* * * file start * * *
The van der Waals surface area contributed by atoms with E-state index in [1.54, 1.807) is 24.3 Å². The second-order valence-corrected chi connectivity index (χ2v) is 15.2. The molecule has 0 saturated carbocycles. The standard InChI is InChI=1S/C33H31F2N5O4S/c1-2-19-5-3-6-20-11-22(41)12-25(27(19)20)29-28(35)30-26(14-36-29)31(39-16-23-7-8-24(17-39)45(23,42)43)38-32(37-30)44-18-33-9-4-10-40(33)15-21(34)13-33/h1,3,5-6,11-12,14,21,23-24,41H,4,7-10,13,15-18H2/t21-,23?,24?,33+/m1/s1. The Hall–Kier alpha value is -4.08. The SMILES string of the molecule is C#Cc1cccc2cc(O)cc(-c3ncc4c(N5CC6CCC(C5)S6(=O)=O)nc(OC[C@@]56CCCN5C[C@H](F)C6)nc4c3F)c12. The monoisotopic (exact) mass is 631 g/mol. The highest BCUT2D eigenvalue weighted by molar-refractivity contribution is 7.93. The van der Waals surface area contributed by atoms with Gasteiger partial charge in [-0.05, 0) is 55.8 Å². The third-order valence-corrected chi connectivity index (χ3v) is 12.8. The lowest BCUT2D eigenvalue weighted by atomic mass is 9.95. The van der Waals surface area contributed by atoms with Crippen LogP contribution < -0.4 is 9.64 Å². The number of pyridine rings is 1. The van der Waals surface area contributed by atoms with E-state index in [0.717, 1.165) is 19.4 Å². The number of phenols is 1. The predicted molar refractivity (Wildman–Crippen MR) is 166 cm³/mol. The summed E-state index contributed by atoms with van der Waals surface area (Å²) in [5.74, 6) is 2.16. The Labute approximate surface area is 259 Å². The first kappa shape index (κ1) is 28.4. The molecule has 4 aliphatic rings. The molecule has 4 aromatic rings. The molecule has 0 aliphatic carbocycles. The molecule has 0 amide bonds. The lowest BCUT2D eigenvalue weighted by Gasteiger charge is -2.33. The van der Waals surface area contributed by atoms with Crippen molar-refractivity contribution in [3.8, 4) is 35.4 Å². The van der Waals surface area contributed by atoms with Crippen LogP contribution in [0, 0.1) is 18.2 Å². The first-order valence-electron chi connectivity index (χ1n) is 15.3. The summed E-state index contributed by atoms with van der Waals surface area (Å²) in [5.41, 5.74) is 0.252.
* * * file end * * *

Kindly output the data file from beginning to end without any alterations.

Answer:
The van der Waals surface area contributed by atoms with E-state index in [1.54, 1.807) is 24.3 Å². The second-order valence-corrected chi connectivity index (χ2v) is 15.2. The molecule has 0 saturated carbocycles. The standard InChI is InChI=1S/C33H31F2N5O4S/c1-2-19-5-3-6-20-11-22(41)12-25(27(19)20)29-28(35)30-26(14-36-29)31(39-16-23-7-8-24(17-39)45(23,42)43)38-32(37-30)44-18-33-9-4-10-40(33)15-21(34)13-33/h1,3,5-6,11-12,14,21,23-24,41H,4,7-10,13,15-18H2/t21-,23?,24?,33+/m1/s1. The Hall–Kier alpha value is -4.08. The SMILES string of the molecule is C#Cc1cccc2cc(O)cc(-c3ncc4c(N5CC6CCC(C5)S6(=O)=O)nc(OC[C@@]56CCCN5C[C@H](F)C6)nc4c3F)c12. The monoisotopic (exact) mass is 631 g/mol. The highest BCUT2D eigenvalue weighted by molar-refractivity contribution is 7.93. The van der Waals surface area contributed by atoms with Gasteiger partial charge in [-0.05, 0) is 55.8 Å². The third-order valence-corrected chi connectivity index (χ3v) is 12.8. The lowest BCUT2D eigenvalue weighted by atomic mass is 9.95. The van der Waals surface area contributed by atoms with Crippen LogP contribution < -0.4 is 9.64 Å². The number of pyridine rings is 1. The van der Waals surface area contributed by atoms with E-state index in [0.717, 1.165) is 19.4 Å². The number of phenols is 1. The predicted molar refractivity (Wildman–Crippen MR) is 166 cm³/mol. The summed E-state index contributed by atoms with van der Waals surface area (Å²) in [5.74, 6) is 2.16. The Labute approximate surface area is 259 Å². The first kappa shape index (κ1) is 28.4. The molecule has 4 aliphatic rings. The molecule has 4 aromatic rings. The molecule has 0 aliphatic carbocycles. The molecule has 0 amide bonds. The lowest BCUT2D eigenvalue weighted by Gasteiger charge is -2.33. The van der Waals surface area contributed by atoms with Crippen molar-refractivity contribution in [3.8, 4) is 35.4 Å². The van der Waals surface area contributed by atoms with Crippen LogP contribution in [0, 0.1) is 18.2 Å². The first-order valence-electron chi connectivity index (χ1n) is 15.3. The summed E-state index contributed by atoms with van der Waals surface area (Å²) in [5.41, 5.74) is 0.252.